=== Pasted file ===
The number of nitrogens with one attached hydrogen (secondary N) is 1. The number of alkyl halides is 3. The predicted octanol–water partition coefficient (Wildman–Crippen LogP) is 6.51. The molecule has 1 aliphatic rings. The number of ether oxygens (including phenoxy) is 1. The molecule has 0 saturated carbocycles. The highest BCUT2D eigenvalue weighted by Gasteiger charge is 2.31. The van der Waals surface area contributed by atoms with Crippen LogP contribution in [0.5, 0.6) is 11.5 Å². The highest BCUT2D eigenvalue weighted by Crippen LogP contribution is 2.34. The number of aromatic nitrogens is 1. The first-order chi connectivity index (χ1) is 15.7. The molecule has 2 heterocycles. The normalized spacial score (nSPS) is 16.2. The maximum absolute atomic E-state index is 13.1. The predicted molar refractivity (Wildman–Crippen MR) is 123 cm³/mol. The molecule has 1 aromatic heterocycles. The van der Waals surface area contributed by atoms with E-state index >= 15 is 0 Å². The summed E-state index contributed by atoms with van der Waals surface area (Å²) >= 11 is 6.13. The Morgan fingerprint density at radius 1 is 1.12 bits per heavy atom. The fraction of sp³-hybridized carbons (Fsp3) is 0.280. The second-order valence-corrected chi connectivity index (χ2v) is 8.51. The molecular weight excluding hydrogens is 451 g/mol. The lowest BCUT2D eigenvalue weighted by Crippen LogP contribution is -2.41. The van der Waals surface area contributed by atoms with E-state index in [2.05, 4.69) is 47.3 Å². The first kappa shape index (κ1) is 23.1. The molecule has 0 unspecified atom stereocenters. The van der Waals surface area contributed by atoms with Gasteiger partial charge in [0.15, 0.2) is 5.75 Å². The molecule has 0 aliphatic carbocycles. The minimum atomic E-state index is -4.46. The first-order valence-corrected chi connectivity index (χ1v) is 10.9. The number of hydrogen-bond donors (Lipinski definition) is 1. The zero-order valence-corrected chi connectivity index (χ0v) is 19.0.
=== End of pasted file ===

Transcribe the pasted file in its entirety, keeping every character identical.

The number of nitrogens with one attached hydrogen (secondary N) is 1. The number of alkyl halides is 3. The predicted octanol–water partition coefficient (Wildman–Crippen LogP) is 6.51. The molecule has 1 aliphatic rings. The number of ether oxygens (including phenoxy) is 1. The molecule has 0 saturated carbocycles. The highest BCUT2D eigenvalue weighted by Gasteiger charge is 2.31. The van der Waals surface area contributed by atoms with Crippen LogP contribution in [0.5, 0.6) is 11.5 Å². The highest BCUT2D eigenvalue weighted by Crippen LogP contribution is 2.34. The number of aromatic nitrogens is 1. The first-order chi connectivity index (χ1) is 15.7. The molecule has 2 heterocycles. The normalized spacial score (nSPS) is 16.2. The maximum absolute atomic E-state index is 13.1. The predicted molar refractivity (Wildman–Crippen MR) is 123 cm³/mol. The molecule has 1 aromatic heterocycles. The van der Waals surface area contributed by atoms with E-state index >= 15 is 0 Å². The summed E-state index contributed by atoms with van der Waals surface area (Å²) >= 11 is 6.13. The Morgan fingerprint density at radius 1 is 1.12 bits per heavy atom. The fraction of sp³-hybridized carbons (Fsp3) is 0.280. The second-order valence-corrected chi connectivity index (χ2v) is 8.51. The molecular weight excluding hydrogens is 451 g/mol. The lowest BCUT2D eigenvalue weighted by Crippen LogP contribution is -2.41. The van der Waals surface area contributed by atoms with E-state index in [2.05, 4.69) is 47.3 Å². The first kappa shape index (κ1) is 23.1. The molecule has 0 unspecified atom stereocenters. The van der Waals surface area contributed by atoms with Gasteiger partial charge in [0.15, 0.2) is 5.75 Å². The molecule has 0 aliphatic carbocycles. The minimum atomic E-state index is -4.46. The first-order valence-corrected chi connectivity index (χ1v) is 10.9. The number of hydrogen-bond donors (Lipinski definition) is 1. The zero-order valence-corrected chi connectivity index (χ0v) is 19.0.